At CES 2007, Bill Gates announced that Microsoft was developing a Windows® Home Server, saying, "As computers and digital media become more and more central to family life, we need better ways to organize, share, and protect digital content and information at home. Windows Home Server makes it easy for families to save, protect and access digital memories and experiences, so they can focus on using technology to organize their day-to-day lives, explore their interests, and share their memories with the people they care about."
For far longer than I've been attending the January Consumer Electronics Show (CES), it has overlapped with the AVN Adult Entertainment Expo. Indeed, in the old days when the high-end portion of CES was housed in the Sahara hotel and casino, the two shows shared the same venue, leading to one of the more bizarre culture collisions known to modern man (one was certainly never in doubt as to who was there for which show).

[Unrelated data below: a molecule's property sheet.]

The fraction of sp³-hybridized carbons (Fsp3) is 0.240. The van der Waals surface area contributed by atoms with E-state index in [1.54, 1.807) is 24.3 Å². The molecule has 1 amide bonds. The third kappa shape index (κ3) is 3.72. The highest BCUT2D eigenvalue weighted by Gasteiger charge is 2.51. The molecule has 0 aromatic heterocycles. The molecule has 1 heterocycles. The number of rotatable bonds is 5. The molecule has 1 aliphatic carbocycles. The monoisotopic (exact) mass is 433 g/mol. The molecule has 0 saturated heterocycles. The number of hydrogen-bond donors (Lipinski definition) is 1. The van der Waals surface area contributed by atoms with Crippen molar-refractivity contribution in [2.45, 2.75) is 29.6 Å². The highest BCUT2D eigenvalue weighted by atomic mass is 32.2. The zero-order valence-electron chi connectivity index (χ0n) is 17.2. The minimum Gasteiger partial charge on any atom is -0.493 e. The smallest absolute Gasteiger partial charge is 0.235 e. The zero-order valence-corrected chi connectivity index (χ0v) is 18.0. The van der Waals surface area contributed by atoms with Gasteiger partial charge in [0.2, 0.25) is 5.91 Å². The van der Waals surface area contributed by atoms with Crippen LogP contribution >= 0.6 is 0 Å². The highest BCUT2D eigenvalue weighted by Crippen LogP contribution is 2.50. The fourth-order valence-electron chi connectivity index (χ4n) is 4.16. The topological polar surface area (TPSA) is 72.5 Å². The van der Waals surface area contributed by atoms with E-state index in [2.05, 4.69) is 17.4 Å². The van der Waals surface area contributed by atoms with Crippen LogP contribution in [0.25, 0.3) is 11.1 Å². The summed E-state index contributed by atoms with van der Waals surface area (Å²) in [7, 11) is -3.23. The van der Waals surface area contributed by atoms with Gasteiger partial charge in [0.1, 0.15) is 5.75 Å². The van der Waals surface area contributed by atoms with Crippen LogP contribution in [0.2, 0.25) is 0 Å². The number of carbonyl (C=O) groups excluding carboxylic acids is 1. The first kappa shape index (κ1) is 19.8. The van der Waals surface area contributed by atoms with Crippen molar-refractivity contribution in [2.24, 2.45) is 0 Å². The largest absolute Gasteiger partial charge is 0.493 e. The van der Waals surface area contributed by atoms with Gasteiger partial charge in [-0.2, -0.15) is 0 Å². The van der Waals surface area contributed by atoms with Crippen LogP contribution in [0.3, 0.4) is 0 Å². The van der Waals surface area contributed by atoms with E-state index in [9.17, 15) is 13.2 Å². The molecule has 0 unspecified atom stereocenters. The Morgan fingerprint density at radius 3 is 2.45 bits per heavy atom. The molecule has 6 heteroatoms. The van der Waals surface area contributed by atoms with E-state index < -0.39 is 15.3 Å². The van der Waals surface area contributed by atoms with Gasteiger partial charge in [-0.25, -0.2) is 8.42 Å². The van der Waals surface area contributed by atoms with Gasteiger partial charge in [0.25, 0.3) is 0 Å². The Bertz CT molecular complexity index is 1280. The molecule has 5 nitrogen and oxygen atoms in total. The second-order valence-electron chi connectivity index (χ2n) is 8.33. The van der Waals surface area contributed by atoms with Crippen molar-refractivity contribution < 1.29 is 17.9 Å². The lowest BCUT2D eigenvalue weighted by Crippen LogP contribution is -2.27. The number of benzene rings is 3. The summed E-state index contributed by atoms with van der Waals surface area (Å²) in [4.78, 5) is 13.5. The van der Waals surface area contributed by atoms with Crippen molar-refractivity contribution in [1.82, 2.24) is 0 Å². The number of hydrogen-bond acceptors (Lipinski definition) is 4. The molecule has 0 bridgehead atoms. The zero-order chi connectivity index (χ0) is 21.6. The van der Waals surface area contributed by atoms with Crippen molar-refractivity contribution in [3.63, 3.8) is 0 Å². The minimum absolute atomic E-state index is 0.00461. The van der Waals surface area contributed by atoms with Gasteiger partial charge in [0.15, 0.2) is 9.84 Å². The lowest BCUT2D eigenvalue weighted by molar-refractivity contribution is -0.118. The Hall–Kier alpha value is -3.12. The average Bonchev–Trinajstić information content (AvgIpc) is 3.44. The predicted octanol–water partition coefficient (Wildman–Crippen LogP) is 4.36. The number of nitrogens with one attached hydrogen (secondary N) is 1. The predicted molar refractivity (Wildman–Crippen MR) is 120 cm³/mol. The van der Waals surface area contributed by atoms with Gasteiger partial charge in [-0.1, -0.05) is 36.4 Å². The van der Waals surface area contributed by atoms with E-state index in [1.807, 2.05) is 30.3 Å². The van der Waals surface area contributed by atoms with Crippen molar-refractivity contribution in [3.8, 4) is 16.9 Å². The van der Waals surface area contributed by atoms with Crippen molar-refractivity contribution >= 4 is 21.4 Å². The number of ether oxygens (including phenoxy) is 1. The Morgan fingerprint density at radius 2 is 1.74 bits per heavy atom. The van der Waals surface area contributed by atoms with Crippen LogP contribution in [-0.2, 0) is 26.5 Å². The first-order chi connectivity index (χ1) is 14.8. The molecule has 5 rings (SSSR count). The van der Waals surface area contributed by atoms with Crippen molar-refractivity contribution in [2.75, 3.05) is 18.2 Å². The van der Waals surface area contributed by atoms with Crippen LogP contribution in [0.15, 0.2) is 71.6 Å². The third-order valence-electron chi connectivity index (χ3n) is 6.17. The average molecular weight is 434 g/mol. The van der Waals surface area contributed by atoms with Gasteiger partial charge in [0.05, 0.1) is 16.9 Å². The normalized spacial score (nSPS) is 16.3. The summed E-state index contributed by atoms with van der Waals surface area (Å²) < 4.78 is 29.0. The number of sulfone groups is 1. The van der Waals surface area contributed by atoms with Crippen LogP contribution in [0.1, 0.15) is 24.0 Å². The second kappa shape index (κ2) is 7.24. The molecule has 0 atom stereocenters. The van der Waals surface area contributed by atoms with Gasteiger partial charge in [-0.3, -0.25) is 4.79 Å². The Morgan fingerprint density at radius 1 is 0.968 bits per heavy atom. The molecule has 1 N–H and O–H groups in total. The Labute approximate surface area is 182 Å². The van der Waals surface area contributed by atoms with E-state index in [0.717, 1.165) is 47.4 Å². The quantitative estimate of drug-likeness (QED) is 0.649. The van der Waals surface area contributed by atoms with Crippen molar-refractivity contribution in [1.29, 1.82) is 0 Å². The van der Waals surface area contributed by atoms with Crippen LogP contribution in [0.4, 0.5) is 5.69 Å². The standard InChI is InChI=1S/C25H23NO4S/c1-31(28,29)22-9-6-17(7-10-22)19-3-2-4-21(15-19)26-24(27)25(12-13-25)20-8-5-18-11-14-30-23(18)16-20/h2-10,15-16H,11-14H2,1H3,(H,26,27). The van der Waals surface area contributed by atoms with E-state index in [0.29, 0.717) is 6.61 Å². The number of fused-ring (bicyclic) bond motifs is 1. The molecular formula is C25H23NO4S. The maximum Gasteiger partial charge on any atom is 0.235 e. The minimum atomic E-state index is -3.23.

I just learned that William Gottlieb died last night. Like every jazz fan, many of my images of the jazz greats come directly from his photography. Billie Holiday with her head back, eyes closed; Django Reinhardt, cigarette a-dangle, fretting a run; a skinny Frank Sinatra looking beyond the microphone . . .all are indelible Gottlieb images. You'll probably see lots of obituaries in the next few days, but a visit to the Gottlieb collection at the Library of Congress might be the best place to remember him.
Whatever you say about David Wilson, you have to admit he gives great show. Wilson doesn't come to CES with just a new product, he constructs a narrative structure and puts on a show. This is a good thing, since Wilson thinks long and hard about the lesson he wants to teach. He plays fair, too.